The statistics are shocking: Two thirds of the world’s population, most of them women, struggle to live on less than $3 a day. Living in the wealthiest country in the world, it may be difficult to fully comprehend what that means. It translates to hunger, little or no health care, high disease and death rates, limited education, shoddy housing, and much more (or less).
One organization that is doing something very innovative and positive to help change the lives of some of the poorest people in the world is The Foundation for International Community Assistance (FINCA). It would be more accurate to say that FINCA works to help some of the poorest people help themselves.
FINCA has been in the spotlight lately due to the launching of their latest campaign aimed to greatly expand village banking. Queen Rania Al-Abdullah of Jordan and American actress Natalie Portman co-chair the latest expansion effort.
What FINCA does (and has been doing since it was founded in 1984) is give out small loans to needy entrepreneurs working in some of the poorest villages around the world. The loans usually start at $50- $100 which may sound like very little, but for some is enough to change their lives and their children’s lives as well. On the “client story” section of the FINCA website you can read about Sherida Mkama from Tanzania who was able to expand her tomato selling business to help better support her ten children with a starting loan of just $50.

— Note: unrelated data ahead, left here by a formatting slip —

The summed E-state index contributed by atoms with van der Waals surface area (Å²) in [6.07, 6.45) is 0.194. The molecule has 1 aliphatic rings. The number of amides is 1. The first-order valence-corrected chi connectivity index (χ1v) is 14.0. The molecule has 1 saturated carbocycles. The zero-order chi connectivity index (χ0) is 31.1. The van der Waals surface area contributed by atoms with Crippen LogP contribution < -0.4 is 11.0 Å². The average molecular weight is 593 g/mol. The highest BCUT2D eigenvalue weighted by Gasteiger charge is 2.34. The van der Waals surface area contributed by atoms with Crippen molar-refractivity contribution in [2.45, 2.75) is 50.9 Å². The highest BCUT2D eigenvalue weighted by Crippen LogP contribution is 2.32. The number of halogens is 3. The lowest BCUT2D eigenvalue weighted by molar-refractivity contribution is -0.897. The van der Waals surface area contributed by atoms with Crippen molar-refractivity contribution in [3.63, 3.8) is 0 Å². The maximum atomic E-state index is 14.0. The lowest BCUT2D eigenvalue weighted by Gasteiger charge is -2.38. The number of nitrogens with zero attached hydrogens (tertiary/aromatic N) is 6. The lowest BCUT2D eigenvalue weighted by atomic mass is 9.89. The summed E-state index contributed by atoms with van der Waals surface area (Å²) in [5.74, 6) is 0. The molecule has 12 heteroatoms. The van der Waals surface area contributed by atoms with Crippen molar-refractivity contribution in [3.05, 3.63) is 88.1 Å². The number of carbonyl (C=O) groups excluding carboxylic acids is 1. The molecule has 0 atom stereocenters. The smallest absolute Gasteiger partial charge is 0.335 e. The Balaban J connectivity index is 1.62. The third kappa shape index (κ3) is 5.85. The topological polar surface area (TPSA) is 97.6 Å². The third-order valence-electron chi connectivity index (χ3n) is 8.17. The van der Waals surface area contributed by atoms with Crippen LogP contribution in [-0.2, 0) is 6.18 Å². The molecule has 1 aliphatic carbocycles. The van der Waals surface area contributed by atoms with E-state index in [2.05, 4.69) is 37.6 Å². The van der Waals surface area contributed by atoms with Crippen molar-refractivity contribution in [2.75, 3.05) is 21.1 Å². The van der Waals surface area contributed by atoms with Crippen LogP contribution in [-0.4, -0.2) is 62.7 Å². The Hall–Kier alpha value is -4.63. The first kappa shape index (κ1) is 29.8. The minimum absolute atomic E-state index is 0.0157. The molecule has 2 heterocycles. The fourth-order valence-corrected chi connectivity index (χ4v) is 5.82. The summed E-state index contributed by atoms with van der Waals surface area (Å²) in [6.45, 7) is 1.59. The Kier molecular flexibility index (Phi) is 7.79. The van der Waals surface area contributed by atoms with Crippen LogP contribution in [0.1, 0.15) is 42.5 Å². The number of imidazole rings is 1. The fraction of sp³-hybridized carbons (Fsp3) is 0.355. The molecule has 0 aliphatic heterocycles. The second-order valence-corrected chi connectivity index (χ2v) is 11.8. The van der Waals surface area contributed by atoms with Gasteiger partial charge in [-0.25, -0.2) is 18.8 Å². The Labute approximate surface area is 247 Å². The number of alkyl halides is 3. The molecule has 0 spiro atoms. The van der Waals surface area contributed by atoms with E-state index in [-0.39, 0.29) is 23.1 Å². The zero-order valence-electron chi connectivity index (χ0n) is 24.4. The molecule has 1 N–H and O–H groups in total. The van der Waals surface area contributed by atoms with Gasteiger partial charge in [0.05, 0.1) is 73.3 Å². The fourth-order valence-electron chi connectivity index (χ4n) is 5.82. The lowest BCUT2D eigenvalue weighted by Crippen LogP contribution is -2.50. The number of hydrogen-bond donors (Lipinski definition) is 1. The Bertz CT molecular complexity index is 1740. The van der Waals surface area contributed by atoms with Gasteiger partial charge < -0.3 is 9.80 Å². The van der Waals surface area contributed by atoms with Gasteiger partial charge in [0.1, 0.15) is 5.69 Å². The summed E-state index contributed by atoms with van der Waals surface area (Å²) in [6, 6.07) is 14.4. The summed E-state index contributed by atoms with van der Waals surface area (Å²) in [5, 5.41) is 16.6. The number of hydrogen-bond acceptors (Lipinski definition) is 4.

Since women make up for 70% of the world’s poorest of the poor, that’s exactly where FINCA focuses its energy. Explaining why 80% of their 500,000 clients are women FINCA founder John Hatch states "It has been proven time after time that increasing the incomes of poor mothers results in an almost immediate improvement in the diet of their children. The greatest benefit is that, when a woman's income grows, the first thing she does is to send her children to school. And when a child is educated, he or she has better opportunities to live outside of poverty."
What do you think of the way FINCA does business?
Do you think the FINCA business model is something that major corporate banks should consider adopting, at least in part to help poor people in the U.S.?